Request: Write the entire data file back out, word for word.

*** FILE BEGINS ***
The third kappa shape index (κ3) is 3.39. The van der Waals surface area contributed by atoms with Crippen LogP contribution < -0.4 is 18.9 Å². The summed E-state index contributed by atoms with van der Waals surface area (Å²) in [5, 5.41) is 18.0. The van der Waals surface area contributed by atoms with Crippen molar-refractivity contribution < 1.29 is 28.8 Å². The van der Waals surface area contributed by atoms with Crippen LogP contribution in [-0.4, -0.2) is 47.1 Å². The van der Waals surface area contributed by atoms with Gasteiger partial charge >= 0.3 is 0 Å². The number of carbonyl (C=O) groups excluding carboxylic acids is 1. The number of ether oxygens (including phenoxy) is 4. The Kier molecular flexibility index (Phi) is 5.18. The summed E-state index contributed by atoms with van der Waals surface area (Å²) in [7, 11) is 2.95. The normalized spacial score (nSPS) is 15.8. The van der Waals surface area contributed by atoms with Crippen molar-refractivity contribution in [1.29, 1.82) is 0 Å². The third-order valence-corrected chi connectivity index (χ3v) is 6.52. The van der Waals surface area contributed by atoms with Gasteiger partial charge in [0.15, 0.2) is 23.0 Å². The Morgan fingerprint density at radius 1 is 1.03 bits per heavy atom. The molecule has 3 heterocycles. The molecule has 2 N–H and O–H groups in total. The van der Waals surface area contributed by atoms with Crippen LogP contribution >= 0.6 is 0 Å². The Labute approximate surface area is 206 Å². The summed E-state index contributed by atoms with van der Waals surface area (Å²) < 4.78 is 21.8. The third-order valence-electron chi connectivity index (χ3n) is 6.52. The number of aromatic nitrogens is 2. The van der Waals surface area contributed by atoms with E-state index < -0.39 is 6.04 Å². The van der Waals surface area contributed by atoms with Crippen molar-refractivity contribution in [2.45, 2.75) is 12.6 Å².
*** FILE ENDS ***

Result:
The third kappa shape index (κ3) is 3.39. The van der Waals surface area contributed by atoms with Crippen LogP contribution < -0.4 is 18.9 Å². The summed E-state index contributed by atoms with van der Waals surface area (Å²) in [5, 5.41) is 18.0. The van der Waals surface area contributed by atoms with Crippen molar-refractivity contribution < 1.29 is 28.8 Å². The van der Waals surface area contributed by atoms with Crippen LogP contribution in [-0.4, -0.2) is 47.1 Å². The van der Waals surface area contributed by atoms with Gasteiger partial charge >= 0.3 is 0 Å². The number of carbonyl (C=O) groups excluding carboxylic acids is 1. The number of ether oxygens (including phenoxy) is 4. The Kier molecular flexibility index (Phi) is 5.18. The summed E-state index contributed by atoms with van der Waals surface area (Å²) in [7, 11) is 2.95. The normalized spacial score (nSPS) is 15.8. The van der Waals surface area contributed by atoms with Crippen molar-refractivity contribution in [1.29, 1.82) is 0 Å². The third-order valence-corrected chi connectivity index (χ3v) is 6.52. The van der Waals surface area contributed by atoms with Gasteiger partial charge in [0.15, 0.2) is 23.0 Å². The Morgan fingerprint density at radius 1 is 1.03 bits per heavy atom. The molecule has 3 heterocycles. The molecule has 2 N–H and O–H groups in total. The van der Waals surface area contributed by atoms with Crippen LogP contribution >= 0.6 is 0 Å². The Labute approximate surface area is 206 Å². The summed E-state index contributed by atoms with van der Waals surface area (Å²) < 4.78 is 21.8. The third-order valence-electron chi connectivity index (χ3n) is 6.52. The number of aromatic nitrogens is 2. The van der Waals surface area contributed by atoms with E-state index < -0.39 is 6.04 Å². The van der Waals surface area contributed by atoms with Crippen molar-refractivity contribution in [2.45, 2.75) is 12.6 Å².